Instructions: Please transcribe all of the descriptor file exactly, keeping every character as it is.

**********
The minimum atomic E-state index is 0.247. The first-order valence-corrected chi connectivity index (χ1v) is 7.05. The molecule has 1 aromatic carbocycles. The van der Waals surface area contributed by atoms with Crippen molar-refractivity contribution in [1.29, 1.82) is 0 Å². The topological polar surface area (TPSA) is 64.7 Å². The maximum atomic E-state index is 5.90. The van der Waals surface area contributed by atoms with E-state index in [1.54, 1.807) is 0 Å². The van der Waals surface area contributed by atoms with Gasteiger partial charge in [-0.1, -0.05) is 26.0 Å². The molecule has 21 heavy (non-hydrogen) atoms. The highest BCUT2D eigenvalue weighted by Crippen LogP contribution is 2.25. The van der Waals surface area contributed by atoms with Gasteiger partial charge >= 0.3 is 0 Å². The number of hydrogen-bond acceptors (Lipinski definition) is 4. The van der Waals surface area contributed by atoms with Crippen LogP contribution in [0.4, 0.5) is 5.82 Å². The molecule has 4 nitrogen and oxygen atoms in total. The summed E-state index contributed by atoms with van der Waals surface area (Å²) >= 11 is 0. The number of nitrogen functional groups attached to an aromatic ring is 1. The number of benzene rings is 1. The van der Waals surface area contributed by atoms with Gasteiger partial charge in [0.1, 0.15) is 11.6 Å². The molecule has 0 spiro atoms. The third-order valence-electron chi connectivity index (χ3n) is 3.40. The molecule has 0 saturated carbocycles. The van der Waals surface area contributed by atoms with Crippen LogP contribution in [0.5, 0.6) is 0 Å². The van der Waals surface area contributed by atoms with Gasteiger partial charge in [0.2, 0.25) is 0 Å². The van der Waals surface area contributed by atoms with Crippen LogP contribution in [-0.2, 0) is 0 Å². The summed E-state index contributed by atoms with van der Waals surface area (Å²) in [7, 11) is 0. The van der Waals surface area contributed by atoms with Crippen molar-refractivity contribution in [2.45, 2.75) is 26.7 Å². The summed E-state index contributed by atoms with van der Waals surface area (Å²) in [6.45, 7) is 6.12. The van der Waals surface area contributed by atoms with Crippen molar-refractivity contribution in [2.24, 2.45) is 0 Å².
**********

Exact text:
The minimum atomic E-state index is 0.247. The first-order valence-corrected chi connectivity index (χ1v) is 7.05. The molecule has 1 aromatic carbocycles. The van der Waals surface area contributed by atoms with Crippen molar-refractivity contribution in [1.29, 1.82) is 0 Å². The topological polar surface area (TPSA) is 64.7 Å². The maximum atomic E-state index is 5.90. The van der Waals surface area contributed by atoms with E-state index in [1.54, 1.807) is 0 Å². The van der Waals surface area contributed by atoms with Gasteiger partial charge in [-0.1, -0.05) is 26.0 Å². The molecule has 21 heavy (non-hydrogen) atoms. The highest BCUT2D eigenvalue weighted by Crippen LogP contribution is 2.25. The van der Waals surface area contributed by atoms with Gasteiger partial charge >= 0.3 is 0 Å². The number of hydrogen-bond acceptors (Lipinski definition) is 4. The van der Waals surface area contributed by atoms with Crippen LogP contribution in [0.4, 0.5) is 5.82 Å². The molecule has 4 nitrogen and oxygen atoms in total. The summed E-state index contributed by atoms with van der Waals surface area (Å²) >= 11 is 0. The number of nitrogen functional groups attached to an aromatic ring is 1. The number of benzene rings is 1. The van der Waals surface area contributed by atoms with Gasteiger partial charge in [0.1, 0.15) is 11.6 Å². The molecule has 0 spiro atoms. The third-order valence-electron chi connectivity index (χ3n) is 3.40. The molecule has 0 saturated carbocycles. The van der Waals surface area contributed by atoms with Crippen LogP contribution in [0.5, 0.6) is 0 Å². The van der Waals surface area contributed by atoms with Gasteiger partial charge in [0.2, 0.25) is 0 Å². The van der Waals surface area contributed by atoms with Crippen LogP contribution in [-0.2, 0) is 0 Å². The summed E-state index contributed by atoms with van der Waals surface area (Å²) in [7, 11) is 0. The van der Waals surface area contributed by atoms with Crippen molar-refractivity contribution in [2.45, 2.75) is 26.7 Å². The summed E-state index contributed by atoms with van der Waals surface area (Å²) in [6.45, 7) is 6.12. The van der Waals surface area contributed by atoms with Crippen molar-refractivity contribution in [2.24, 2.45) is 0 Å².